As I am a known apple-cinnamon junkie, I couldn't help but read with great curiosity about America's Test Kitchen's attempts at Apple Pandowdy in the October issue of Cook's Illustrated. In the end, the tester, Yvonne Ruperti, evolved the recipe into a skillet apple pie, which I decided to make last Friday night as I build my apple-cinnamon stamina in a quest for the eventual baking of the elusive Apple Pandowdy.
Skillet Apple Pie, adapted from Cook's Illustrated:
1 cup all-purpose flour
1 tablespoon sugar
1/2 tablespoon kosher salt
2 tablespoons very cold vegetable shortening, cut into 1/4-inch pieces
6 tablespoons very cold unsalted butter, cut into 1/4-inch pieces
3-4 tablespoons ice water
1/2 cup apple cider
1/3 cup maple syrup
juice of one lemon
2 teaspoons cornstarch
1/4 teaspoon ground cinnamon
2 tablespoons unsalted butter
5-6 medium apples, peeled, cored, and cut into 1/2-inch thick wedges
1 egg white, lightly beaten
2 teaspoons sugar - turbinado sugar (sold as "Sugar in the Raw". It works well for extra crunch and sparkle)
In a mixing bowl, combine the flour, sugar, and salt and stir to blend. Add the vegetable shortening and the butter. Using your fingertips, break up the shortening and butter into smaller pieces while combining it with the flour mixture. The goal is to have pea-sized pieces of fat throughout the flour mixture. For a more in-depth description of this process, please see my savory pie crust post (I'm feeling a little lazy on a Friday afternoon, it seems, and to your detriment, so I do apologize. Please forgive me.).
Once the fats are the size of peas, add ice water by the tablespoon, pushing the dough together with a silicone spatula until the dough just comes together. Gather dough into a ball, wrap in plastic wrap, and refrigerate for 30 minutes.
In another mixing bowl, combine the cider, maple syrup, lemon juice, cornstarch, and cinnamon and whisk together until well-blended.
Move oven rack to upper-middle position. Pre-heat the oven to 500 degrees.
In an oven-proof skillet over medium heat, melt the butter. Once the butter is melted, add the apple slices and cook until they begin to caramelize, approximately 5-7 minutes. You do not need to fully cook the apples as they will be heading into that 500-degree oven shortly. Add cider mixture, stir to coat the apples, and remove from heat.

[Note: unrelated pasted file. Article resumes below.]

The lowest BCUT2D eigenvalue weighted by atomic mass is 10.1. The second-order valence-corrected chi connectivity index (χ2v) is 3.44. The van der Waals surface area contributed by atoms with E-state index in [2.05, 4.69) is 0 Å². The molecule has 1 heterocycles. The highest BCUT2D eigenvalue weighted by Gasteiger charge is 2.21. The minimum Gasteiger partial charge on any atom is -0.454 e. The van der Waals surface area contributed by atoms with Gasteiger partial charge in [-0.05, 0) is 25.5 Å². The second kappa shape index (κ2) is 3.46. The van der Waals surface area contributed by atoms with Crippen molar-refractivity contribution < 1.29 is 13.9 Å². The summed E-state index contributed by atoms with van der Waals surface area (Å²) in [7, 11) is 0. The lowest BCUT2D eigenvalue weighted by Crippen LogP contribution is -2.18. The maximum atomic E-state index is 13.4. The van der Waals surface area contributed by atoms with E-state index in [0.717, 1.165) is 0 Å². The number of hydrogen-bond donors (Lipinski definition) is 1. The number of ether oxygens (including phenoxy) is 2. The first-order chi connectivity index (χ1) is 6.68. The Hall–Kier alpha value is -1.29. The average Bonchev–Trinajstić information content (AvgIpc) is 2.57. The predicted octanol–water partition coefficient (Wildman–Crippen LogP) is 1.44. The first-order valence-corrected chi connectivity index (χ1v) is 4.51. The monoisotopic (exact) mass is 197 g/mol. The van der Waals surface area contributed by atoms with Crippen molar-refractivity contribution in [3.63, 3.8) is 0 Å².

Once the 30 minutes has elapsed, roll out the dough on well-floured plastic wrap or parchment paper to an 11-inch circle. Place the rolling pin in the middle of the dough circle, and lift the edges of the plastic wrap or parchment paper to fold the dough over the rolling pin. You will be using the rolling pin to transport the dough to the skillet, and it is a sticky dough, so it could be tricky to pull off of the countertop without tearing it, hence, the plastic wrap/parchment paper suggestion. Place the dough over top of the apple mixture. Coat lightly with the egg white and dust with sugar. Using a very sharp knife, slice the dough into 6 rectangular pieces. Bake in the oven until the crust is golden brown, approximately 20 minutes. Allow to cool before serving, and be very careful of the skillet handle - it's easy to forget how hot a metal handle heated to 500 degrees is if you're busy in the kitchen. Oh, but you won't forget afterwards, no you won't. And the pie won't be nearly as enjoyable, so you may want to wrap an oven mitt around the handle to prevent any accidents. Serve with whipped cream or vanilla ice cream. Yield: 6 servings.
Dinner tonight: Bok choy, mushroom, and sirloin strip stir fry with sesame-soy noodles (which are actually linguine). Estimated cost for two: $8.90. Not bad for Chinese food that includes steak, now then, is it? The sirloin strip cost $4.87 for 9 and 3/4 ounces. The bok choy was 92-cents, the mushrooms were $1.95 for the package, we'll use about half of that, so 98-cents, and I will use leeks from the last day of my garden as well. The soy costs around 35-cents, the teriyaki sauce costs approximately 50-cents, and the sesame oil is 78-cents. We're using 1/2 of a one-pound bag of Whole Foods store-brand linguine, which costs 99-cents for the bag, so we'll round up and call it fifty cents. If you slightly overcook this linguine, it becomes more like the texture of udon, and therefore makes a decent substitute for the more expensive fresh udon. It is not udon, however, so if you are a purist, you should splurge and buy the fresh noodles you require.